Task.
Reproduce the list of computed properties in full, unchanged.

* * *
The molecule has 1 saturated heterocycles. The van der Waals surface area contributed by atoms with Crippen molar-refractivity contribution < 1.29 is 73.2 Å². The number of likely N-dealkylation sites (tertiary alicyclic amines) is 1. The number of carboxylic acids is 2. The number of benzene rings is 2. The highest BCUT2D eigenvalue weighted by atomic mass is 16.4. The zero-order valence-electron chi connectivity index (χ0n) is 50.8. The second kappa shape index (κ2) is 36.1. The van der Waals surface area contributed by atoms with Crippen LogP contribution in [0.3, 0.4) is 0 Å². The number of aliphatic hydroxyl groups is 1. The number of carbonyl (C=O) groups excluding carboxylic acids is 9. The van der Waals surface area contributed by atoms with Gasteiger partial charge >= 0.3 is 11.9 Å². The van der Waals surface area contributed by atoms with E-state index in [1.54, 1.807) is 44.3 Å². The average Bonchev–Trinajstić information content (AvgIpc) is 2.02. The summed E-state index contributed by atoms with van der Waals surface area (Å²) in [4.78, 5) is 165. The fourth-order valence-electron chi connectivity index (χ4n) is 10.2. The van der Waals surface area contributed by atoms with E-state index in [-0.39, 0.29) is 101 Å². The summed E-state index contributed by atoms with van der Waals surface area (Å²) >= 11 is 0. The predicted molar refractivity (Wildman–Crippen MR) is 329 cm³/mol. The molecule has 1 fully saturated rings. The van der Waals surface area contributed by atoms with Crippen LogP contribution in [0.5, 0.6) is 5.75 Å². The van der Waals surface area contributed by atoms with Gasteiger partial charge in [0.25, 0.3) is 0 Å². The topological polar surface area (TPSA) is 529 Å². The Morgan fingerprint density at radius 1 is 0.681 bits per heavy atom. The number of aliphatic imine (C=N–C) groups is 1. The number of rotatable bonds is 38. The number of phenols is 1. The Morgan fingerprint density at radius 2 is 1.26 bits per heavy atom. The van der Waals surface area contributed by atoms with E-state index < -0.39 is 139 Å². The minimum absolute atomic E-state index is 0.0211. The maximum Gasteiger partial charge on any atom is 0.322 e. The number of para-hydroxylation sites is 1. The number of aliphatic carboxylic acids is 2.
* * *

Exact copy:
The molecule has 1 saturated heterocycles. The van der Waals surface area contributed by atoms with Crippen molar-refractivity contribution < 1.29 is 73.2 Å². The number of likely N-dealkylation sites (tertiary alicyclic amines) is 1. The number of carboxylic acids is 2. The number of benzene rings is 2. The highest BCUT2D eigenvalue weighted by atomic mass is 16.4. The zero-order valence-electron chi connectivity index (χ0n) is 50.8. The second kappa shape index (κ2) is 36.1. The van der Waals surface area contributed by atoms with Crippen LogP contribution in [0.3, 0.4) is 0 Å². The number of aliphatic hydroxyl groups is 1. The number of carbonyl (C=O) groups excluding carboxylic acids is 9. The van der Waals surface area contributed by atoms with Gasteiger partial charge >= 0.3 is 11.9 Å². The van der Waals surface area contributed by atoms with E-state index in [1.54, 1.807) is 44.3 Å². The average Bonchev–Trinajstić information content (AvgIpc) is 2.02. The summed E-state index contributed by atoms with van der Waals surface area (Å²) in [4.78, 5) is 165. The fourth-order valence-electron chi connectivity index (χ4n) is 10.2. The van der Waals surface area contributed by atoms with E-state index in [-0.39, 0.29) is 101 Å². The summed E-state index contributed by atoms with van der Waals surface area (Å²) >= 11 is 0. The predicted molar refractivity (Wildman–Crippen MR) is 329 cm³/mol. The molecule has 1 fully saturated rings. The van der Waals surface area contributed by atoms with Crippen LogP contribution in [0.5, 0.6) is 5.75 Å². The van der Waals surface area contributed by atoms with Gasteiger partial charge in [0.25, 0.3) is 0 Å². The topological polar surface area (TPSA) is 529 Å². The Morgan fingerprint density at radius 1 is 0.681 bits per heavy atom. The number of aliphatic imine (C=N–C) groups is 1. The number of rotatable bonds is 38. The number of phenols is 1. The Morgan fingerprint density at radius 2 is 1.26 bits per heavy atom. The van der Waals surface area contributed by atoms with E-state index < -0.39 is 139 Å². The minimum absolute atomic E-state index is 0.0211. The maximum Gasteiger partial charge on any atom is 0.322 e. The number of para-hydroxylation sites is 1. The number of aliphatic carboxylic acids is 2.